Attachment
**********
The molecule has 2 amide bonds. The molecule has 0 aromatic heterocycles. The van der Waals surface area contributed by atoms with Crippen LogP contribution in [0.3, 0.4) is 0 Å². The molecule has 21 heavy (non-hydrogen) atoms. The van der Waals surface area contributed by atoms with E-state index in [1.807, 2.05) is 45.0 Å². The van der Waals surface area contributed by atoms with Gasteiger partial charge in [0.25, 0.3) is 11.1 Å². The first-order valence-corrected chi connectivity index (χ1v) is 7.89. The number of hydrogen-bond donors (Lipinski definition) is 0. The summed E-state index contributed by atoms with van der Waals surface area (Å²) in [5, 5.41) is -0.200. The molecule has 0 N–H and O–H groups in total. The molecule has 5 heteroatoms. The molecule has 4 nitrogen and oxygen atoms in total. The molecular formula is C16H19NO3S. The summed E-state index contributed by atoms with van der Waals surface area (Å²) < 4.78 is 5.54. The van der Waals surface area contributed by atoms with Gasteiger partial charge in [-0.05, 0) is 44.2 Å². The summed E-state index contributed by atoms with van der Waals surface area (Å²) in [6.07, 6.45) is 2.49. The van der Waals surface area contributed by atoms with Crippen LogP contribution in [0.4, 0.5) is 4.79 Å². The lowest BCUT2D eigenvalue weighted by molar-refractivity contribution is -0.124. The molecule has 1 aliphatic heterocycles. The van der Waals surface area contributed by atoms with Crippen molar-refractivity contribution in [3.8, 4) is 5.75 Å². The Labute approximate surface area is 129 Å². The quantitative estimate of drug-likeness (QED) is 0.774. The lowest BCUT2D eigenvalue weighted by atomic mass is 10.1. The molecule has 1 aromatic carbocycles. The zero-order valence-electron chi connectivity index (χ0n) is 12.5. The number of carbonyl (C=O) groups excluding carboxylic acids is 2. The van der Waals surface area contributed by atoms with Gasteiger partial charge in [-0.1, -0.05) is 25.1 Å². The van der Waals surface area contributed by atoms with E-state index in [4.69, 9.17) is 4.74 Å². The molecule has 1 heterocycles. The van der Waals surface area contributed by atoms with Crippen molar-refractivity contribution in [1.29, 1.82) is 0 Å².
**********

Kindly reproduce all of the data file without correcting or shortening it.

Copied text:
The molecule has 2 amide bonds. The molecule has 0 aromatic heterocycles. The van der Waals surface area contributed by atoms with Crippen LogP contribution in [0.3, 0.4) is 0 Å². The molecule has 21 heavy (non-hydrogen) atoms. The van der Waals surface area contributed by atoms with E-state index in [1.807, 2.05) is 45.0 Å². The van der Waals surface area contributed by atoms with Gasteiger partial charge in [0.25, 0.3) is 11.1 Å². The first-order valence-corrected chi connectivity index (χ1v) is 7.89. The number of hydrogen-bond donors (Lipinski definition) is 0. The summed E-state index contributed by atoms with van der Waals surface area (Å²) in [5, 5.41) is -0.200. The molecule has 0 N–H and O–H groups in total. The molecule has 5 heteroatoms. The molecule has 4 nitrogen and oxygen atoms in total. The molecular formula is C16H19NO3S. The summed E-state index contributed by atoms with van der Waals surface area (Å²) < 4.78 is 5.54. The van der Waals surface area contributed by atoms with Gasteiger partial charge in [-0.05, 0) is 44.2 Å². The summed E-state index contributed by atoms with van der Waals surface area (Å²) in [6.07, 6.45) is 2.49. The van der Waals surface area contributed by atoms with Crippen LogP contribution in [0.4, 0.5) is 4.79 Å². The lowest BCUT2D eigenvalue weighted by molar-refractivity contribution is -0.124. The molecule has 1 aliphatic heterocycles. The van der Waals surface area contributed by atoms with Crippen molar-refractivity contribution in [3.8, 4) is 5.75 Å². The Labute approximate surface area is 129 Å². The quantitative estimate of drug-likeness (QED) is 0.774. The lowest BCUT2D eigenvalue weighted by atomic mass is 10.1. The molecule has 1 aromatic carbocycles. The zero-order valence-electron chi connectivity index (χ0n) is 12.5. The number of carbonyl (C=O) groups excluding carboxylic acids is 2. The van der Waals surface area contributed by atoms with Gasteiger partial charge in [-0.1, -0.05) is 25.1 Å². The van der Waals surface area contributed by atoms with E-state index in [4.69, 9.17) is 4.74 Å². The molecule has 1 heterocycles. The van der Waals surface area contributed by atoms with Crippen molar-refractivity contribution in [1.29, 1.82) is 0 Å².